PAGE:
Over the next two weeks, a lot of money managers are going to want to dress their books, too. That means dumping losers and grabbing the best-performing names to prove to clients that they’re on the ball. So if you’re planning on making some adjustments to your portfolio as well, look to see where momentum is already strong. Those are the stocks likely to outperform as we head into the New Year.

The Dow Eyes 20,000

December 13, 2016, 3:44 pm

Just when it looked like the market was set to take a break following its incredible post-election run, it bounced off support and climbed to yet another new all-time high today. Last week’s 3.1% gain actually marked the S&P 500’s best week since the election and put it officially in uncharted territory. The Dow is just a hair’s breadth away from hitting 20,000 for the first time ever, and even the small caps and technology names are joining in the rally. Both the Russell 2000 and the NASDAQ finished last week at their highest levels ever and continue to look strong now.

At this point, it’s extremely difficult to come up with reasons to be negative toward stocks heading into the final weeks of the year. However, I did find the cover of this week’s Barron’s issue interesting. It read, “Get Ready for Dow 20,000.” Any time the major financial publications start touting the market, focusing on the new highs and featuring ultra-bullish commentary, it does scare me a little. The conventional wisdom is that when the masses finally start to agree that stocks are the place to be it can suggest that a bull market rally is long in the tooth.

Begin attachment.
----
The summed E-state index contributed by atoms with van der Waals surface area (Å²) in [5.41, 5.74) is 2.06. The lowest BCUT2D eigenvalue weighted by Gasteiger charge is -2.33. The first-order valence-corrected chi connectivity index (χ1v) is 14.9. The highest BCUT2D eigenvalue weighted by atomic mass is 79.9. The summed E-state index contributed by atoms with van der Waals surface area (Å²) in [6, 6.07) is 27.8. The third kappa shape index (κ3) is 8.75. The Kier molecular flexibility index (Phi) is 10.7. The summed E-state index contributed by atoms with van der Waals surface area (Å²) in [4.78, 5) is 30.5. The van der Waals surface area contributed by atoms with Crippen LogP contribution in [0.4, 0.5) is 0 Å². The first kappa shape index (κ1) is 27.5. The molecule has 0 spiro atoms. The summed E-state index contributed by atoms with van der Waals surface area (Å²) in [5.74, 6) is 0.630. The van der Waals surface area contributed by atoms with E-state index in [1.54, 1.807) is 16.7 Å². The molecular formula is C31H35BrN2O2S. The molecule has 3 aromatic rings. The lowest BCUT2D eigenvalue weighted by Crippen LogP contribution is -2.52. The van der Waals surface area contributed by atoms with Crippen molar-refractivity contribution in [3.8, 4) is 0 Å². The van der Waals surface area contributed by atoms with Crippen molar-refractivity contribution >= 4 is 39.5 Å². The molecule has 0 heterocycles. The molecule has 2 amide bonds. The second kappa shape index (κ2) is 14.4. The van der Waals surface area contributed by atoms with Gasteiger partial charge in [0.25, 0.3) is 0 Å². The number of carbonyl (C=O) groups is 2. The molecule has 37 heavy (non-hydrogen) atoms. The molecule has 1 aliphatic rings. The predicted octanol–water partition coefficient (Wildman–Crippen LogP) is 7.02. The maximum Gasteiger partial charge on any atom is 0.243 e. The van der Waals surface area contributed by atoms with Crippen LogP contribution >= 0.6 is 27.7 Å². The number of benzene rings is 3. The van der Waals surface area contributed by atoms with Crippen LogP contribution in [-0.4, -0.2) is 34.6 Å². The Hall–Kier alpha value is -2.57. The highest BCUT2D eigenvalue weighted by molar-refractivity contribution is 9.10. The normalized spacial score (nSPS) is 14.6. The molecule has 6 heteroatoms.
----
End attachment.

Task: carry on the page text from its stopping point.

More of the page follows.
While hitting that number on the Dow doesn’t have any true technical meaning, it does have psychological importance for investors. The Dow isn’t the benchmark used by the majority of folks, but it is still the lead on the evening news that most investors watch. And when the big story is “Dow 20,000,” it will catch the attention of the weekend warrior investor and bring a new flood of money into the market.

That’s one thing I’m very pleased to see: there has been major change in the overall attitude of investors. And one way to help propel the economy (and by default the stock market) is to boost the average American’s confidence, leading to more entrepreneurs, more jobs and more spending.

Economic numbers had already started improving prior to the election, and that trend has continued in the month since. The latest consumer confidence reading from the University of Michigan came in at the best level since January 2015. It was a big increase from the October reading, which was at one of its lowest levels since 2014.

The ugly campaign was one reason for the pessimism, but clearly more than just the end of the election is contributing to the dramatic jump in confidence. It doesn’t really matter whether it’s the potential of what President-Elect Donald Trump can bring to the economy and Americans or something else. What is important is that the return of confidence will be a major catalyst for the market to continue its climb in 2017.